300614 Transnet Chief executive (L) Brian Molefe charting to the companyChief Financial officer Anoj Singh at the company annual results in Sandton Johannesburg.photo by Simphiwe Mbokazi 453

Johannesburg - Transnet was starting to make gains from its rail freight unit as it recorded an increase in volumes of minerals, containers and vehicles transported by rail, the state-owned logistics and transport utility said yesterday.

For the year to March, Transnet managed to grow its revenue by 12.8 percent to R56.6 billion. The parastatal said revenue growth was driven by a 14.2 percent increase in mineral and chrome volumes, in addition to a 25.2 percent rise in automotive volumes and containers moved by rail.

“The latter confirms the strides the rail freight unit is making in gaining market share through its focus on road-to-rail migration,” the logistics group said.

Transnet Freight Rail contributed about 50 percent to the group’s total revenue. Rail has been the main focus of the company’s seven-year capital investment programme.

Transnet had previously said 65 percent of the R300bn-plus capital investment programme would be spent on beefing up rail capacity.

The group’s profit jumped 24.9 percent to R5.2bn from R4.14bn a year earlier. Group chief executive Brian Molefe noted: “It’s the first time that our profits are above R5bn.”

The group said the capital investment programme, which was currently in its third year, had been increased from R307.5bn to R312.2bn. Capital expenditure for the period under review increased by 15.6 percent to R31.8bn.

“The company spent an unprecedented R31.8bn on revamping and mordernising its rail, pipeline and ports network, taking the total since 2010 to a record-breaking R121.5bn, the majority of which has been on freight rail,” Transnet said.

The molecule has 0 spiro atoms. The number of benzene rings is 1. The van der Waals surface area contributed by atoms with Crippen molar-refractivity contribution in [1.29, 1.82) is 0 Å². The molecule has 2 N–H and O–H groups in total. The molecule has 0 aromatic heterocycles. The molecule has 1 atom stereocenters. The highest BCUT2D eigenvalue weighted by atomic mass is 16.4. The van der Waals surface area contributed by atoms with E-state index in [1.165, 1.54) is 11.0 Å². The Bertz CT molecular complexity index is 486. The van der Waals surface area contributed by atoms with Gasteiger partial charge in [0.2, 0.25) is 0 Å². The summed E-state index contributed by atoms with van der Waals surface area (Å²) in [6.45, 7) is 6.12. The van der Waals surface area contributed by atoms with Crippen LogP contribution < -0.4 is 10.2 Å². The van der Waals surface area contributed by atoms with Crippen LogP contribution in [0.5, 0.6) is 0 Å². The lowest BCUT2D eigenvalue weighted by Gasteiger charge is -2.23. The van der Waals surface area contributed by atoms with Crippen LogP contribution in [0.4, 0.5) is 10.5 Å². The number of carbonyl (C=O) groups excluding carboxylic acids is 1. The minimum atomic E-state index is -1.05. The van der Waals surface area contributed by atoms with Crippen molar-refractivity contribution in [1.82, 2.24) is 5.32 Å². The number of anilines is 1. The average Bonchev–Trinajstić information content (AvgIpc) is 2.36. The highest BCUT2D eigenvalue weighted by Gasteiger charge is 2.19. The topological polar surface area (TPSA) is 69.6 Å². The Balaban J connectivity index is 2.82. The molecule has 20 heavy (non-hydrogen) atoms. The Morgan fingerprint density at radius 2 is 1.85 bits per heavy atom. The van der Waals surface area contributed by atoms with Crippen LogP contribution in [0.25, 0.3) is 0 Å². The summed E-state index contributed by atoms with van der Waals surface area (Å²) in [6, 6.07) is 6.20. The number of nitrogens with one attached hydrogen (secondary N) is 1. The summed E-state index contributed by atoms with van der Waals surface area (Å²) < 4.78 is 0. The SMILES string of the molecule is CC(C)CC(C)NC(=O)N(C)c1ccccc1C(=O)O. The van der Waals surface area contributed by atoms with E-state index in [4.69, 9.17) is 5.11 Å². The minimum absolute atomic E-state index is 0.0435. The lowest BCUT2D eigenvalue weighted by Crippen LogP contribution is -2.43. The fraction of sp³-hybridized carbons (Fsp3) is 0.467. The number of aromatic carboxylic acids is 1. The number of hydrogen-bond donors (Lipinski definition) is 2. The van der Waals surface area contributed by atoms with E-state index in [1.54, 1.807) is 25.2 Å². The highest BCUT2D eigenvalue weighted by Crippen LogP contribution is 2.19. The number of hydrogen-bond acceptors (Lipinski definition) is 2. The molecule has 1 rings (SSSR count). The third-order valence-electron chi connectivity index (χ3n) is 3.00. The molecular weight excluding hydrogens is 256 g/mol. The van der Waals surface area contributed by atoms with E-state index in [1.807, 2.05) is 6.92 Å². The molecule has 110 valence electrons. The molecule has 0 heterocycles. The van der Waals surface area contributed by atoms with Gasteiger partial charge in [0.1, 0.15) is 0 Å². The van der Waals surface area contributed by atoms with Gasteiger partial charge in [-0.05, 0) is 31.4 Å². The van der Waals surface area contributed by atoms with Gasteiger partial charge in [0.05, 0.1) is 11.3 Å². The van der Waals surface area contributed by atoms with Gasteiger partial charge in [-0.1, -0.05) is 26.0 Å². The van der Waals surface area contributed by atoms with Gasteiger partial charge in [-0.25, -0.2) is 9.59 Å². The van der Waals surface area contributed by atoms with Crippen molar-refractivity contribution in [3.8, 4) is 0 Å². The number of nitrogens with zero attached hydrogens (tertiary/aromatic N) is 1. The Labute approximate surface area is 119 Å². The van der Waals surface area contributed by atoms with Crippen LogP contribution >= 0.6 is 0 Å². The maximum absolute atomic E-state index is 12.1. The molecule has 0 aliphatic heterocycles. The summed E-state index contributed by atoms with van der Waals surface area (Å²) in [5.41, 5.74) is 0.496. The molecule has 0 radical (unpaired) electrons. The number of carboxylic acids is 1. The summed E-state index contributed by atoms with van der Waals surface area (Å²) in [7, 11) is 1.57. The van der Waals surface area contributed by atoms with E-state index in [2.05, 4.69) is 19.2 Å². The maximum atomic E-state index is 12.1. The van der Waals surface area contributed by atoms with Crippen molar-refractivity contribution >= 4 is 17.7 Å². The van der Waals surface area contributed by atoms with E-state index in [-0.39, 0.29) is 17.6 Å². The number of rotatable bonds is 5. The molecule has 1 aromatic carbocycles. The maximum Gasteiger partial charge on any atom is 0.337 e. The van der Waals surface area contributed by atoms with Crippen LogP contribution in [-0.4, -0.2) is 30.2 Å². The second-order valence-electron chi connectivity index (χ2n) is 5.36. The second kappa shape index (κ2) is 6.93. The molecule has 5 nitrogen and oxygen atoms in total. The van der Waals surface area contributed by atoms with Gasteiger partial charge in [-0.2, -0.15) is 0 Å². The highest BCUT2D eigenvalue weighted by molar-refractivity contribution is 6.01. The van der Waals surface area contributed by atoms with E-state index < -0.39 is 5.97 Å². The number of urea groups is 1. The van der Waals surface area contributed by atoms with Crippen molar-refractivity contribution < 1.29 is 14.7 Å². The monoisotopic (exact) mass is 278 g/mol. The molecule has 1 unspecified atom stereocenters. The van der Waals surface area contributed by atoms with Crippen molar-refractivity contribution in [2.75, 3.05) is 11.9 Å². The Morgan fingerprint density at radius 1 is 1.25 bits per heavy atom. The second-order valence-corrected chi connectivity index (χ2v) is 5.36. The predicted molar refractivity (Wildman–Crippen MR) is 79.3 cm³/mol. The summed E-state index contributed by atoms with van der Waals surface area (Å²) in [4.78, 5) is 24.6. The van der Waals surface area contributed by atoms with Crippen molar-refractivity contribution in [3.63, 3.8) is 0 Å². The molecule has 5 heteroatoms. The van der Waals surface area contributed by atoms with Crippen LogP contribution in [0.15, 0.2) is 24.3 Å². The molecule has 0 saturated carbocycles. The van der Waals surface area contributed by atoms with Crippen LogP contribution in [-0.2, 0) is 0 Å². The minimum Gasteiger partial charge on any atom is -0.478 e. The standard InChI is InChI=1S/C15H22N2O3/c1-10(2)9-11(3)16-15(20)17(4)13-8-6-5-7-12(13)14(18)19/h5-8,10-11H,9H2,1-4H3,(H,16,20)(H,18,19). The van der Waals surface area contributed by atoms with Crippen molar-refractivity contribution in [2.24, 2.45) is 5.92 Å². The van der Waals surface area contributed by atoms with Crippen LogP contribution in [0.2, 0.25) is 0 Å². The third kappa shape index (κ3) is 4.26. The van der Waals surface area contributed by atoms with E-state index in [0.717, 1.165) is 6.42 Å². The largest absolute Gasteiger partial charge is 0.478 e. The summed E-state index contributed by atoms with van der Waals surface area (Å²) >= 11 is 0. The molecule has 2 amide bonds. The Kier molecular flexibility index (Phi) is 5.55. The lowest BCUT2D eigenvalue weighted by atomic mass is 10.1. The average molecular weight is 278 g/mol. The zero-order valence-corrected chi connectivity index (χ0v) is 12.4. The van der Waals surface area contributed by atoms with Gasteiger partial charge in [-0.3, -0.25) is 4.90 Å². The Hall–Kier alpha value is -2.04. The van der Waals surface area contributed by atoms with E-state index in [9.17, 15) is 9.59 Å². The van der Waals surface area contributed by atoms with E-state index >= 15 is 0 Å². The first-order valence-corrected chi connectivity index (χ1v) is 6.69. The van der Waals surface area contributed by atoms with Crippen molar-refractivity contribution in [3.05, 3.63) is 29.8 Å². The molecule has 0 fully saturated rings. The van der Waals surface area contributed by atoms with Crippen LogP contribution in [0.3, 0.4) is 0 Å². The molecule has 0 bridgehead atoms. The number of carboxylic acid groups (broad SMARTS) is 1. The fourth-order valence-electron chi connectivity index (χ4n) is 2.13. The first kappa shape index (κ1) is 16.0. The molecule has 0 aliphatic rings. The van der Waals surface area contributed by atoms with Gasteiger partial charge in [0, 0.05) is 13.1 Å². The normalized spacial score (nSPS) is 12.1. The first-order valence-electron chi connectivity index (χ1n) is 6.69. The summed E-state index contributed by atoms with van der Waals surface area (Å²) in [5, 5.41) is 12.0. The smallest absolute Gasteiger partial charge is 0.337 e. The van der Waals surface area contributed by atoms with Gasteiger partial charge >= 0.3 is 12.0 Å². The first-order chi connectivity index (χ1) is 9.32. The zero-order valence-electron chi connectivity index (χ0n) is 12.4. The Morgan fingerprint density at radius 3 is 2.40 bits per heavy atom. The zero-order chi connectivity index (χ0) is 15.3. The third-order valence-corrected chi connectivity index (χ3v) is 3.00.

However, the group said rail volumes for its heavy haul lines dedicated to coal and iron ore declined marginally year on year. The export coal line was hampered by a number of factors, including a 33-day strike by workers belonging to a breakaway union, a municipal power supply disruption at the Richards Bay coal terminal and a longer-than-anticipated annual maintenance shutdown. The coal line transported 83.1 million tons, down from 84.3 million tons last year.

“These challenges were mitigated by the partial introduction of the 200-wagon Shongololo train, which, once fully operational, will result in significant productivity gains,” the company said.

Molefe added that Transnet was also affected by the price of coal. “That caused suppliers to hold back on supply of coal.”

Prices of the fuel delivered to north-west Europe from Richards Bay declined 15 percent to an average of $77 (R815) a ton in the period.

Earnings before interest, tax, depreciation and amortisation grew 12.3 percent to R23.6bn from R21.1bn in the previous period.

Port container volumes increased by 6.3 percent, while petroleum pipeline volumes were up 4.4 percent. Operating costs saw an overall increase of 13.1 percent to R33bn, with energy costs rising by 10.3 percent, driven by higher electricity and fuel prices.

The group managed to raise R22.4bn from the market and repaid R8bn. It raised R5.8bn from domestic bond issues, R5bn from a global medium-term note issue and R4bn from call loans, among other sources.

At year-end, the company’s gearing ratio stood at 45.9 percent, “reflecting ongoing capacity to raise funding for the infrastructure investment programme, and comfortably within the self-imposed ceiling of 50 percent”, it said.

Transnet added that it had raised funding on the strength of its financial position without government guarantees. – Additional reporting by Bloomberg